When we converse with a partner in real life, we have a sense of what they know, what they’re interested in, and how they’re feeling. We see their nods of understanding and their eyebrow-raises of surprise. We read their boredom by their lack of response or the wandering of their eyes. If they are confused or incredulous, they are free to stop us and request clarification.
When we write, we enjoy none of these contextual clues and real-time responses. The reader is remote from the writer: invisible, silent. Distant in time and space.
But in order to engage our reader, we must transmit a stream of words that will keep the reader engaged and not bored or incredulous. It’s the same job as we have real life. We must understand what the reader knows, believes, feels, and wants so that we can keep them engaged as we lay down the next thought to move the reader’s mind in the direction we want it to go.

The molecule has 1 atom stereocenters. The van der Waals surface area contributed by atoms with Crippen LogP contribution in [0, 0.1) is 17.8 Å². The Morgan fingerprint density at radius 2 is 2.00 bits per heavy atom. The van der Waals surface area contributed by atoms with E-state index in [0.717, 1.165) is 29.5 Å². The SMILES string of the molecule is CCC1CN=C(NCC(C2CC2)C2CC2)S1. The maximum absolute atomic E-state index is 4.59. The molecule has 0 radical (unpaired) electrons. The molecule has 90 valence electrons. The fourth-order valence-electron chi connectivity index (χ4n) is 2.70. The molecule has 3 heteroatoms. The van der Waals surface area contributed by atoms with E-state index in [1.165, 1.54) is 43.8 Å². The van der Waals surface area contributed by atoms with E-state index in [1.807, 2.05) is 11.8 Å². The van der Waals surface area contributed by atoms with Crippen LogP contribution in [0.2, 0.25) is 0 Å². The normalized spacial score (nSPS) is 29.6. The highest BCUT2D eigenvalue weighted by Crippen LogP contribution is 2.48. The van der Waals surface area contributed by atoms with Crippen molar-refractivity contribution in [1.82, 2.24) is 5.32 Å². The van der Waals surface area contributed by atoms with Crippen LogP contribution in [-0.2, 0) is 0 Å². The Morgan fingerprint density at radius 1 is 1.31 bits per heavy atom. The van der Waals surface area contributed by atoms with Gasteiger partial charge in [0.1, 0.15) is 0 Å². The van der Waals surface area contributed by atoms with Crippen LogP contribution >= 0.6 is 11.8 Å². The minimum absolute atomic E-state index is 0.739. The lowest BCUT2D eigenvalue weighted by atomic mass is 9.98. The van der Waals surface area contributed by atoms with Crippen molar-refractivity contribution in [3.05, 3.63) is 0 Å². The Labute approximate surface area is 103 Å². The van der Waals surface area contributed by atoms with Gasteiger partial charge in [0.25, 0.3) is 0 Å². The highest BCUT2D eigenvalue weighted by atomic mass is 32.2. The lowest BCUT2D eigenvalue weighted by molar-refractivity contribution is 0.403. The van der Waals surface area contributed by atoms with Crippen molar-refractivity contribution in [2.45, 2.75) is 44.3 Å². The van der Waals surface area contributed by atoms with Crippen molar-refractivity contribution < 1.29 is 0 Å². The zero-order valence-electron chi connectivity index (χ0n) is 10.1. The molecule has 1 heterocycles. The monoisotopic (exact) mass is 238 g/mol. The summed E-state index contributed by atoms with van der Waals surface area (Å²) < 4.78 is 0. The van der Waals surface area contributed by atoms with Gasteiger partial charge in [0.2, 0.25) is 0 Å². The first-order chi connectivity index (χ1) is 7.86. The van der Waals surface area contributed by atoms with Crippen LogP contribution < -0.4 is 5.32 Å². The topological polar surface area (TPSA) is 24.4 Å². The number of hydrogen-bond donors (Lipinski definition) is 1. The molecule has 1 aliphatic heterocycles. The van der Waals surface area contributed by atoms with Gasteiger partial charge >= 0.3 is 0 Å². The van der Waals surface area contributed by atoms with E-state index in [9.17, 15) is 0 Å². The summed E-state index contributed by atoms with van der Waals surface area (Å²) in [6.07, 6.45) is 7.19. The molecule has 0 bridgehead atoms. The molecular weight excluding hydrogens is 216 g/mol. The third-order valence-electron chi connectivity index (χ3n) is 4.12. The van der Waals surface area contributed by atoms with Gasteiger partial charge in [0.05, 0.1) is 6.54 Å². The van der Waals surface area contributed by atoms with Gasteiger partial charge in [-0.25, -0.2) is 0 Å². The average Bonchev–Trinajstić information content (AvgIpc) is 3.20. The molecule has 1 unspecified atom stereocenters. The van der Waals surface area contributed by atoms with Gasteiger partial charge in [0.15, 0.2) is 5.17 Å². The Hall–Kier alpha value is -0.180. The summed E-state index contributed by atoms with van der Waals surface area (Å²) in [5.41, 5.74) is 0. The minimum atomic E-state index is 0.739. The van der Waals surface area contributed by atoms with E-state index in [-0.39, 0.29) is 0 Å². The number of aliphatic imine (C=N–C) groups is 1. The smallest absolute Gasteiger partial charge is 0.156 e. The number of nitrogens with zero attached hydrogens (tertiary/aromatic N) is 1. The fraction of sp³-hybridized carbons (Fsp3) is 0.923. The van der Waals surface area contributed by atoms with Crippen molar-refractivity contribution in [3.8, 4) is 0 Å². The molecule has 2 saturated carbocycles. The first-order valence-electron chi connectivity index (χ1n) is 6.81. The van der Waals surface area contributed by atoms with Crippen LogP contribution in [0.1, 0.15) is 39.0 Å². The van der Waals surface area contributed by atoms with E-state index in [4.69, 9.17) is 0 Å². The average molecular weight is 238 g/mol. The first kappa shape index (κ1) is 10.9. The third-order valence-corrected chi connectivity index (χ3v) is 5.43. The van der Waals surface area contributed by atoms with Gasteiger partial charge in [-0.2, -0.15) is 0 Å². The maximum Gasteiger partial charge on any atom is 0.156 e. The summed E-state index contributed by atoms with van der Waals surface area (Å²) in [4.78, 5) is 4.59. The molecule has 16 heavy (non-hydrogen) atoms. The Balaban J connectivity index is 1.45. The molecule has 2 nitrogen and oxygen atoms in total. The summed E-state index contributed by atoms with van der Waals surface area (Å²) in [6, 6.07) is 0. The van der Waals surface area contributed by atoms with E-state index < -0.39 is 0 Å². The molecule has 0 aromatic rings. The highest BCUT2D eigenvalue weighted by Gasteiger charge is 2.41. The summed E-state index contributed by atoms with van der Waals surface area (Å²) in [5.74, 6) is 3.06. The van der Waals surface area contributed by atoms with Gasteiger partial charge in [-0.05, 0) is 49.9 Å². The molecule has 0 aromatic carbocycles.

To do this, we must have a clear conception of the type of imaginary conversation we are in with the reader. There are many possibilities. We may imagine ourselves as a preacher delivering a sermon. We may be a subject matter expert explaining a topic to an interested friend.
Whatever the case, the writer must imagine himself in some kind of conversation speak as he would in the successful real-life version of the conversation.
Which simulation should a writer immerse himself in? In another post I’ll tell you about the classic style.
The above is a paraphrase from chapter 2 of Steven Pinker’s “The Sense of Style”.